EJToday: Top Headlines
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"The U.S. Department of Energy said on Monday it has awarded $27.6 million of funding to evaluate the potential risks of storing carbon dioxide underground, which is seen as a way to control global warming."
"Drinking water containing a common herbicide could pose a greater public health risk than previously thought because regular municipal monitoring doesn't detect frequent spikes in the chemical's levels, according to a report released Monday by the Natural Resources Defense Council."
A July 19 fire at Citgo's Corpus Christi refinery released deadly hydrogen fluoride, maimed one worker, and threatened a poor, largely minority community at its fenceline. Now larger questions are being asked -- about how authorities responded to it and whether it could have been prevented.
"A class action lawsuit representing water districts throughout Illinois cites recent research contending atrazine in drinking water is unsafe at any level, even measurements well below U.S. Environmental Protection Agency guidelines."
Investigation shows that even the local organizers of astroturf rallies against climate legislation are registered oil lobbyists.
Some residents are worried about a rural Nevada dump where decades of toxic refuse lie buried in shallow trenches.
Blue-collar residents near New York's only hazardous waste incinerator worry about strange odors. An investigation showed the plant's emissions are not what they are supposed to be.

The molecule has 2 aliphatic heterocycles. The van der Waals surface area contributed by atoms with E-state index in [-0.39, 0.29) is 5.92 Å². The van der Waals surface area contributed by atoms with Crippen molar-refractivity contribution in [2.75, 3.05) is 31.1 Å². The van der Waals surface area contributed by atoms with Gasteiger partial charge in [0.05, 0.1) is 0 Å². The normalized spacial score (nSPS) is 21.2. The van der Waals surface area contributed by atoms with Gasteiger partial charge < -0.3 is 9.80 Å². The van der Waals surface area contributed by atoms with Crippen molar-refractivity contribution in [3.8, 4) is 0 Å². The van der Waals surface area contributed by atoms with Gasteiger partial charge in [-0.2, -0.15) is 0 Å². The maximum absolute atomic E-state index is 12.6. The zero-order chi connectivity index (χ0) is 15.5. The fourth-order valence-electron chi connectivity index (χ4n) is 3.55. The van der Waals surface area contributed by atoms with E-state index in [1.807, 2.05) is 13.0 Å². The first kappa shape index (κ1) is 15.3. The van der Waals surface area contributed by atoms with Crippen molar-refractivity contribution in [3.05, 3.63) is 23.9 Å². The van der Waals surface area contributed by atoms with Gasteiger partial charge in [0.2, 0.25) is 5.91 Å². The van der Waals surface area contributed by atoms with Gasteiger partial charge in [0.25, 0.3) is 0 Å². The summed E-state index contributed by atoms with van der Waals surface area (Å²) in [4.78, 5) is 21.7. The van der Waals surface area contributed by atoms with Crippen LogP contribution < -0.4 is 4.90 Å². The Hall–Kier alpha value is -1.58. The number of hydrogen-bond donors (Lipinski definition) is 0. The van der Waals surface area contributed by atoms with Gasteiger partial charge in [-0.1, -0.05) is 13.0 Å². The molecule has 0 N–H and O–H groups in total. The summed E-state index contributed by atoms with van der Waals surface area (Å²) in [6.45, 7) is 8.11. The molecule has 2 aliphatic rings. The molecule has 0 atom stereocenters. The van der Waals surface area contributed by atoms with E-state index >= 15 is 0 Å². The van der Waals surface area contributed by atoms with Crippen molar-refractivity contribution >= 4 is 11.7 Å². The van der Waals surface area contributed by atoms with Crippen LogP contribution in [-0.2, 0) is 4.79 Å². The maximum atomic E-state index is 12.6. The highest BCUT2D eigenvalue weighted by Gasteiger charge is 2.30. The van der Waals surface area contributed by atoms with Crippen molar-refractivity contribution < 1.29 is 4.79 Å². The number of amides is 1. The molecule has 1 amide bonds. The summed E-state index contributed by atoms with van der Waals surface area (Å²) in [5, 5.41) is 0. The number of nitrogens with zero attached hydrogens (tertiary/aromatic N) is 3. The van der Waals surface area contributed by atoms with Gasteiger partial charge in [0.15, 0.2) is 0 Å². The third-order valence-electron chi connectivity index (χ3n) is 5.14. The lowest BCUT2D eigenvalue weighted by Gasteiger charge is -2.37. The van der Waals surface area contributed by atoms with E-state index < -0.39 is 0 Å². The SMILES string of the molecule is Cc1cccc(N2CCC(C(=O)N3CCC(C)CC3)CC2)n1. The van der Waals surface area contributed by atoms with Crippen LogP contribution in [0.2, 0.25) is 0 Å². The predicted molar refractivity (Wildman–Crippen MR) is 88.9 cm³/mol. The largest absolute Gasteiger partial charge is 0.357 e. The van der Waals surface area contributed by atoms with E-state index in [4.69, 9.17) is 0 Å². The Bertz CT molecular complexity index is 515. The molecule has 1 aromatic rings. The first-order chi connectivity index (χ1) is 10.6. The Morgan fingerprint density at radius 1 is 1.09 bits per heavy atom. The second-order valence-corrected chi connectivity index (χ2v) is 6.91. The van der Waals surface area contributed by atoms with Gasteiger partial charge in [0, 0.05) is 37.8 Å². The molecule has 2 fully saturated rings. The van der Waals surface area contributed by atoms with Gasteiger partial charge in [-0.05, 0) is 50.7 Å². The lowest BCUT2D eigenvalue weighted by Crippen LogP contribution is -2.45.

"Parasitic infections and other diseases usually associated with the developing world are cropping up with alarming frequency among U.S. poor, especially in states along the U.S.-Mexico border, the rural South and in Appalachia, according to researchers."
"For decades, the chemical industry has been able to control the debate on whether BPA is harmful to human health. Now the Food and Drug Administration, which had relied on industry-financed studies to declare the chemical safe, is reconsidering its determination. ... Plastics makers [have launched a campaign] to fight federal regulation of BPA, downplay its risks and discredit anyone who characterizes the chemical as a health threat."
New research suggests that atrazine, a popular weed killer found in some drinking water, causes birth defects and health problems at concentrations lower than previously thought.
"To prevent ecosystem damage due to commercial harvesting activity, U.S. Commerce Secretary Gary Locke today decided to prohibit the expansion of commercial fishing in federal Arctic waters until researchers gather enough information on fish and the Arctic marine environment to put safeguards in place."
"Sierra Club and Environment Texas filed an air pollution lawsuit today in federal district court against Chevron Phillips Chemical Company LP. The groups claim that Chevron Phillips has repeatedly violated the Clean Air Act at its Cedar Bayou chemical plant in Baytown, Texas."
"A state board voted unanimously Thursday to approve an air quality permit for a $10 billion oil refinery that Hyperion Resources wants to build in southeastern South Dakota."